Sex Offender Registries and Public Safety
This is a partial transcript of "The Big Story With John Gibson," April 18, 2006, that has been edited for clarity.
JOHN GIBSON, HOST: The Vermont chapter of the ACLU wants to get rid of Web sites that list sex offenders by name. This comes after a man in Maine shot and killed two people whose names were on one of these lists. The man then later shot and killed himself.
(BEGIN VIDEO CLIP)
STEVE MCCAUSLAND, SPOKESMAN, MAINE DEPARTMENT OF PUBLIC SAFETY: We don't know what exactly the motives are here. We don't have all the answers. The only link we have is this sex offender registry and that both victims were registered sex offenders.
(END VIDEO CLIP)
GIBSON: It seems both the ACLU and advocates of these sex offender sites are just concerned with public safety, but is keeping the registries online or taking them down more dangerous?
Jane Skinner is here with the story.
JANE SKINNER, FOX NEWS CORRESPONDENT: Well, John, about a half-million sex offenders are registered in this country, most of them online. Some people fear that these state Web sites do encourage not just violence, but harassment and general poor treatment of offenders in the community. Others say they keep our kids safe, and that is more important.
So what's the reality? Greg Skordas has seen it from both sides. He is a former prosecutor and head of the DA sex crimes unit in Salt Lake City. And now he is a defense attorney who often represents sex offenders.
Greg, let's start with the premise that these sites actually do work to make our community safer. Do they? Can we even prove that they do?
GREG SKORDAS, CRIMINAL DEFENSE ATTORNEY: I don't know that we can.
I think that the theory behind them is probably good. If you're a parent and you have a child that is visiting a friend or is walking by a certain house, would it be helpful to know that a sex offender, a convicted sex offender, lived in that house? Sure, it would.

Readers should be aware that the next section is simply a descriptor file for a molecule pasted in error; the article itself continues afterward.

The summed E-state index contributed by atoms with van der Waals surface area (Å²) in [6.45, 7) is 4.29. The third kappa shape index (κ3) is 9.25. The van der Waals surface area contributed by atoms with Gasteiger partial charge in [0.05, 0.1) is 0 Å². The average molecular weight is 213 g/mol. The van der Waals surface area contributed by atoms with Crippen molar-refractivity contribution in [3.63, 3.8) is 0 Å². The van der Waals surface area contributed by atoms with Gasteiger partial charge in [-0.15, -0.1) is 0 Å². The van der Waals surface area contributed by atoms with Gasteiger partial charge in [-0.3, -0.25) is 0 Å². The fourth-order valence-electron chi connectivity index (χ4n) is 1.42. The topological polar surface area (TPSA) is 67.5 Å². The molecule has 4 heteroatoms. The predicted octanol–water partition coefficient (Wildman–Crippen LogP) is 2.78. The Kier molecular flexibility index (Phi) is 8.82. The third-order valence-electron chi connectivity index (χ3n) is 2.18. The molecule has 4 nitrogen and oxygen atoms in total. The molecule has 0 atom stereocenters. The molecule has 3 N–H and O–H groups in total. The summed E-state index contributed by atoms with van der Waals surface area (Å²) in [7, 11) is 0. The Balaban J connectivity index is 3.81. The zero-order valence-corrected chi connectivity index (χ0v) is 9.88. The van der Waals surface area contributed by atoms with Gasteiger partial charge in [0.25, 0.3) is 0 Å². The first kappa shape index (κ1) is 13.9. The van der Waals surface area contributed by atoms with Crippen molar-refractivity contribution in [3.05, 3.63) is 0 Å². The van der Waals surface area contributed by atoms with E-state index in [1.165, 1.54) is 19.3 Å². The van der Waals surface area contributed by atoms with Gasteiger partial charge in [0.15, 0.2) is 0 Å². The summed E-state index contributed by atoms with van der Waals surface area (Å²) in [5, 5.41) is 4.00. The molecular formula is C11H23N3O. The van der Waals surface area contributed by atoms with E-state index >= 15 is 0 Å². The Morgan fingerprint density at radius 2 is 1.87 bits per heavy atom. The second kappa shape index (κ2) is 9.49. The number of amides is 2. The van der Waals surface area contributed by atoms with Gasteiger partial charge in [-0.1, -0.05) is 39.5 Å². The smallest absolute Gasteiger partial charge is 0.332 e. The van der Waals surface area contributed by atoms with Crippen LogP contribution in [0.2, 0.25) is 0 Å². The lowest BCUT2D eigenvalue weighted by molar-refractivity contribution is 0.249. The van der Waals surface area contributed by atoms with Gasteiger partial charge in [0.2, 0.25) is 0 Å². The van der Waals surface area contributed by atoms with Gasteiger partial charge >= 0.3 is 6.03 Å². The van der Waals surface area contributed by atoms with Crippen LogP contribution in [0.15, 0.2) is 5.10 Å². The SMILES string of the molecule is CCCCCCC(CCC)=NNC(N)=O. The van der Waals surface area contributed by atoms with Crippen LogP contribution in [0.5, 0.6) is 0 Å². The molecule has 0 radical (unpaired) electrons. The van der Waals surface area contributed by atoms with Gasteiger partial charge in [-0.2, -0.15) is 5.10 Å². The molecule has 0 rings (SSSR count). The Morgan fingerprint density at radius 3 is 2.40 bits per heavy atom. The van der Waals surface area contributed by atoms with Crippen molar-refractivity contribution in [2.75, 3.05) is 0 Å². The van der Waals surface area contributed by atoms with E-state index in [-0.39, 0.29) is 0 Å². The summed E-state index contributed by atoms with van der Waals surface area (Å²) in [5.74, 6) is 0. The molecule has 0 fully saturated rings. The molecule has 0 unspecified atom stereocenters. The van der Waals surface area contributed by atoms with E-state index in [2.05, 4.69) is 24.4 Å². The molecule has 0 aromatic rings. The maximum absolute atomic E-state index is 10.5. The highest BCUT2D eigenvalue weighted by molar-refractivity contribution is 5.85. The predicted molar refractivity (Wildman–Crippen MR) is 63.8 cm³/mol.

If you were a school, if you were hiring coaches, would it be helpful to know that predators were applying for jobs? Absolutely it would.
Whether it has worked or whether people have been able to successfully use those to flush out those individuals, I guess only time will tell.
SKINNER: Yes. They certainly make us feel safer, that's for sure.
Well, and the big story, as you probably know, has been today the mother of one of these guys who was listed on the site in Maine who was killed, said he was convicted when he was 19 for having sex with his girlfriend who was two weeks shy of her 16th birthday.
She said my son was not a pedophile. He's dead because he was labeled as one.
I can imagine there are some concerns that it's just this wide swathe that kind of carries all types of offenders with it.
SKORDAS: And that's really the problem. You create a set of laws that are intended to catch sexual predators. And sometimes you have a case that really catches some national attention, and you say well, wait a minute, we can't let that happen again. Let's create a law that is going to stop that and is going to put these people on the Internet.
And what happens is, of course, like you just indicated, Jane, it's going to create a huge net, and we're going to bring in a lot of people in that maybe we never intended on making a public spectacle all out of, and that may be what happened with this young man.
He, at 19 or 20 years old — I forget — had sex with someone who was barely under the age limit, certainly not excusable, by any stretch of the imagination, but has he been rehabilitated or the things that have happened...
SKORDAS: ... in the meantime — he certainly didn't deserve to be killed.
SKINNER: Well, is there some sort of solution? Should there be a balance in protecting both these interests? Or shouldn't there be a balance? Should protecting the community be more important?
SKORDAS: I think we're really going to have to take a look at these.
You know, five years ago we didn't have sex offender registries. Now every single state has one. In my state, it's a system where you're on the registry for 10 years after you're released from probation or prison.
Does that take into account the fact that some of these people can be rehabilitated? It's a good idea.
Is it working? I don't think so. And I think that what happened in the last 24 hours certainly points to that.
We're creating a site where people are going. They are looking at their neighbors. They're looking at who's in their neighborhood. And a vigilante, like what happened here, is just as likely to happen again.
SKINNER: And, Greg, we should point out that there have been very few cases like this one, just one other one in the past.
Greg Skordas, who is a former prosecutor, thanks very much.
John, back to you.
GIBSON: And, Jane, thank you.
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